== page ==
Coral Reefs

, Volume 32, Issue 1, pp 161–172 | Cite as

Assessing hidden species diversity in the coral Pocillopora damicornis from Eastern Australia

  • S. Schmidt-Roach
  • P. Lundgren
  • K. J. Miller
  • G. Gerlach
  • A. M. E. Noreen
  • N. Andreakis


The incredible range of morphological plasticity present in scleractinian corals has confused the taxonomy of the group, prompting the introduction of “ecomorphs” to explain the observed correlation between local environmental conditions and phenotypic variation. Pocillopora damicornis (Linnaeus, 1758) represents one of the best known examples of eco-phenotypic variation in scleractinian corals with a variety of forms and reproductive strategies reported across its global distribution range. Here, we reconstruct genealogical relationships of P. damicornis colonies collected from thirteen locations along the East Australian coast to examine the relationship between genetic and phenotypic diversity in this species. Haplotype networks computed from two mitochondrial DNA regions (CR, ORF) indicate that the range of morphotypes observed within this taxon fall into at least five genetically distinct mitochondrial lineages. Nuclear (HSP70, ITS2) haplowebs on the other hand recover sharp genetic discontinuities among three of the morphological groups. We conclude that P. damicornis from Eastern Australia constitutes a cryptic species complex. The misinterpretation of taxonomical units within P. damicornis may well explain its perceived variation in the ecology, biology and life history across its range.


Speciation Cryptic Ecomorphs Phylogeny GBR Reproduction 



The authors would like to thank C. C. Wallace, P. Muir and J. E. N. Veron for constructive criticism and advice and M. J. H. van Oppen for comments on the manuscript and for contributing some of the mitochondrial sequences used in the final analyses. We also thank L. Peplow, D. Abrego and J. Doyle for technical advice and support, and G. Torda and A. Baird for field assistance and N. Vogel for laboratory assistance. This work has been funded through the Commonwealth Environment Research Facilities (CERF) programme, an Australian Government initiative supporting world class, public good research. The CERF Marine Biodiversity Hub is a collaborative partnership between the University of Tasmania, CSIRO Wealth from Oceans Flagship, Geoscience Australia, Australian Institute of Marine Science and Museum Victoria. Additionally, this study was kindly supported by a research award from the Winifred Violet Scott Estate Trust. S.S-R is also supported by an Endeavour International Postgraduate Research Scholarship (EIPRS), CERF Marine Biodiversity Hub scholarship and a scholarship from the German Academic Exchange Service (DAAD). This paper represents the first part of the Ph.D. thesis of S.S-R.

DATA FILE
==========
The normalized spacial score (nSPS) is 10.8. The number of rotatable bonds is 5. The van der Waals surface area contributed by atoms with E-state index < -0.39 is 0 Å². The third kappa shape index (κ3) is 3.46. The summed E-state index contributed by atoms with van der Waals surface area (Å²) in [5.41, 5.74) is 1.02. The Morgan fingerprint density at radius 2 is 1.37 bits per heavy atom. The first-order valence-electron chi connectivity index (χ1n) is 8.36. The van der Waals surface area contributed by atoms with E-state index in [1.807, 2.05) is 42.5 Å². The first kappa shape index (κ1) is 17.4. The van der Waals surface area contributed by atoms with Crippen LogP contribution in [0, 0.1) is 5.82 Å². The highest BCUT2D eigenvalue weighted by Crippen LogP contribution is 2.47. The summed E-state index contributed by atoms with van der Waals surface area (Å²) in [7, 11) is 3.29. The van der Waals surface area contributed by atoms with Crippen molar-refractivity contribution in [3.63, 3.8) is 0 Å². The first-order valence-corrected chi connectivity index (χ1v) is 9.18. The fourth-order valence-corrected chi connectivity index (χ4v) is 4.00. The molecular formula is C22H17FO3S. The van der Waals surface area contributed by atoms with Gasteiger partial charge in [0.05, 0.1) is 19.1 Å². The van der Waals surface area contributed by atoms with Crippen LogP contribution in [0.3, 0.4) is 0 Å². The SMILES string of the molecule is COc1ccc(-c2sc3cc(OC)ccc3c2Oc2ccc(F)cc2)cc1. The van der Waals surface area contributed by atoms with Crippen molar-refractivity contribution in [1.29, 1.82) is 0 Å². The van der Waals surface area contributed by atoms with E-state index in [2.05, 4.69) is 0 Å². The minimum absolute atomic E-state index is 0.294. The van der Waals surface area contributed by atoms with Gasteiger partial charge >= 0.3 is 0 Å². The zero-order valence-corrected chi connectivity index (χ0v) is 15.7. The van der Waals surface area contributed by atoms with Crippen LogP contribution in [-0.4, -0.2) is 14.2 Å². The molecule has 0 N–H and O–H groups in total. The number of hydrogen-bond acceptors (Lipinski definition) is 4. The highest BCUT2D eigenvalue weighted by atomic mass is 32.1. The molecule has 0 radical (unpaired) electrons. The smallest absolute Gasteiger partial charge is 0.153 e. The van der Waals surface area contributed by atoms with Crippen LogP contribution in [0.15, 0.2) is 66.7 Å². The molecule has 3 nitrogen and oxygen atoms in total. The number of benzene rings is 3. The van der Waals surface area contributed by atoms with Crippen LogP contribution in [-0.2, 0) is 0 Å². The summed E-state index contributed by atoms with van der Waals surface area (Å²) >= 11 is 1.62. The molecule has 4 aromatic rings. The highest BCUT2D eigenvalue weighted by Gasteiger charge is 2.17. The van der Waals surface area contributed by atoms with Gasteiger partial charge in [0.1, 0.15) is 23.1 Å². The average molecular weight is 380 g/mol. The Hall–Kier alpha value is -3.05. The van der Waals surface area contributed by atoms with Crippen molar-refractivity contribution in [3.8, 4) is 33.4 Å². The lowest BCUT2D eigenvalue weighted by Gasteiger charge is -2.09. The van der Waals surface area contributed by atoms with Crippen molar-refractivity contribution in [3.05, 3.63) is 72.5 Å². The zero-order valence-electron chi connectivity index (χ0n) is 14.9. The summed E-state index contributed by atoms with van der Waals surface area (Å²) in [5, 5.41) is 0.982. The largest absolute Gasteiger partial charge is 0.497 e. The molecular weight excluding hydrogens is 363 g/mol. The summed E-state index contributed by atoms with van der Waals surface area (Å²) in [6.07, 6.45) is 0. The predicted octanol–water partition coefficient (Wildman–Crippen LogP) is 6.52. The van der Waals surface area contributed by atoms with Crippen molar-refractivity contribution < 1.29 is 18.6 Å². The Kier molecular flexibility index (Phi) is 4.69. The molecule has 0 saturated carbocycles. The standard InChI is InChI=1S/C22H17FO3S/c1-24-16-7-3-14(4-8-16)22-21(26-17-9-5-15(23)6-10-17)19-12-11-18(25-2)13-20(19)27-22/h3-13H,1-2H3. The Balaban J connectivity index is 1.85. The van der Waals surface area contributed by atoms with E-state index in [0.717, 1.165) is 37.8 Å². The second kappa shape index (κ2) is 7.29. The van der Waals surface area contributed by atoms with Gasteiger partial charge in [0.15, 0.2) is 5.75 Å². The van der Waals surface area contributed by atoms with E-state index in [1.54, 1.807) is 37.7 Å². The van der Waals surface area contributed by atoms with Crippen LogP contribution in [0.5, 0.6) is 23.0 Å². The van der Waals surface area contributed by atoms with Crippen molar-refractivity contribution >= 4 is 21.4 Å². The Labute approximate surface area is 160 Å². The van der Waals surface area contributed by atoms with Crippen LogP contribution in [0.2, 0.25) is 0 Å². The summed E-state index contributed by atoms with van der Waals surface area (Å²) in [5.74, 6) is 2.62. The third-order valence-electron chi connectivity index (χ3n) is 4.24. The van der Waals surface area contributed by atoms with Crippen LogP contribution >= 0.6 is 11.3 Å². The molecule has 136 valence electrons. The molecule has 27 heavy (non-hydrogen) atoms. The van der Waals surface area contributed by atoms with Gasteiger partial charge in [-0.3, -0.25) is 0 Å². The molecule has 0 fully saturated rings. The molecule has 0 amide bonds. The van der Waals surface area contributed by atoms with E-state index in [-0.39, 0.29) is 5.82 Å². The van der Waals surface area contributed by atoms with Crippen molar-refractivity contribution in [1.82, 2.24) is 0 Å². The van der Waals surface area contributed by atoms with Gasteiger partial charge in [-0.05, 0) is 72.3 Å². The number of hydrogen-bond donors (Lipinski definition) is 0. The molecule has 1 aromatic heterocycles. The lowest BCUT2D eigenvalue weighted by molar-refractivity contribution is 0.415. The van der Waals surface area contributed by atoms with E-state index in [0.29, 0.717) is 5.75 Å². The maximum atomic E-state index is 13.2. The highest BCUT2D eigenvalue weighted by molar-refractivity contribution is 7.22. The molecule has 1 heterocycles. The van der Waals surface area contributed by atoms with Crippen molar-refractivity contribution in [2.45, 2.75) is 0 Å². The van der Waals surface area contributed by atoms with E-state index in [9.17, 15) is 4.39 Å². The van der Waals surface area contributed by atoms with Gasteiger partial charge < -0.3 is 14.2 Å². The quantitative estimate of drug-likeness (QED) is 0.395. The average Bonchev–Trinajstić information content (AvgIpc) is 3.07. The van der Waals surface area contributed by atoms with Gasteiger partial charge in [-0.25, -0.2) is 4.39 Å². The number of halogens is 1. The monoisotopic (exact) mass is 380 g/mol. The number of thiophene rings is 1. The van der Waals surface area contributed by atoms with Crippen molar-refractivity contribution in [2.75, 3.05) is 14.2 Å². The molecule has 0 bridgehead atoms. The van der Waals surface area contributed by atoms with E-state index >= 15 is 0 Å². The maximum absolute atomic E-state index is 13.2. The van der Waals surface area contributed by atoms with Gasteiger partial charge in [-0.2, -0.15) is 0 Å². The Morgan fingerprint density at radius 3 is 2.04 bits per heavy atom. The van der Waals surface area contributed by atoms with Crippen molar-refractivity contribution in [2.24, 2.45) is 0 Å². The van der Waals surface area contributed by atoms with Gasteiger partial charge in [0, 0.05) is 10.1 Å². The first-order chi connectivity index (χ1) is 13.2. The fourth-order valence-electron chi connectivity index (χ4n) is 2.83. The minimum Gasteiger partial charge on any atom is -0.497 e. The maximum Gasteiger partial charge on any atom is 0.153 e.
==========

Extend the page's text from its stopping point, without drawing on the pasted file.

Supplementary material

338_2012_959_MOESM1_ESM.eps (23.1 mb)
Supplementary material 1 Photos of colonies representing examples of each morphological group. Colony numbers of tropical individuals correspond to individuals sequenced (EPS 23698 kb)
338_2012_959_MOESM2_ESM.eps (780 kb)
Supplementary material 2 Haplotype network based on ORF DNA sequence data (n = 145, total alignment length = 593 bp) (EPS 779 kb)
338_2012_959_MOESM3_ESM.eps (820 kb)
Supplementary material 3 Haplotype network based on CR DNA sequence data (n = 37, total alignment length = 1266 bp) (EPS 820 kb)
338_2012_959_MOESM4_ESM.eps (176 kb)
Supplementary material 4 Left: DGGE of Symbiodinium ITS2; letters indicate diagnostic bands of each Symbiodinium type. Right: Table showing scoring results (EPS 176 kb)
338_2012_959_MOESM5_ESM.docx (20 kb)
Supplementary material 5 (DOCX 20 kb)
338_2012_959_MOESM6_ESM.docx (19 kb)
Supplementary material 6 (DOCX 18 kb)


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Copyright information

© Springer-Verlag Berlin Heidelberg 2012

Authors and Affiliations

  • S. Schmidt-Roach
    • 1
    • 2
  • P. Lundgren
    • 2
    • 4
  • K. J. Miller
    • 1
  • G. Gerlach
    • 3
  • A. M. E. Noreen
    • 2
  • N. Andreakis
    • 2
  1. 1.Institute for Marine and Antarctic StudiesUniversity of TasmaniaHobarAustralia
  2. 2.Australian Institute of Marine ScienceTownsville MCAustralia
  3. 3.Fakultät V, Institut für BiologieCarl von Ossietzky Universität OldenburgOldenburgGermany
  4. 4.Great Barrier Reef Marine Park AuthorityTownsvilleAustralia

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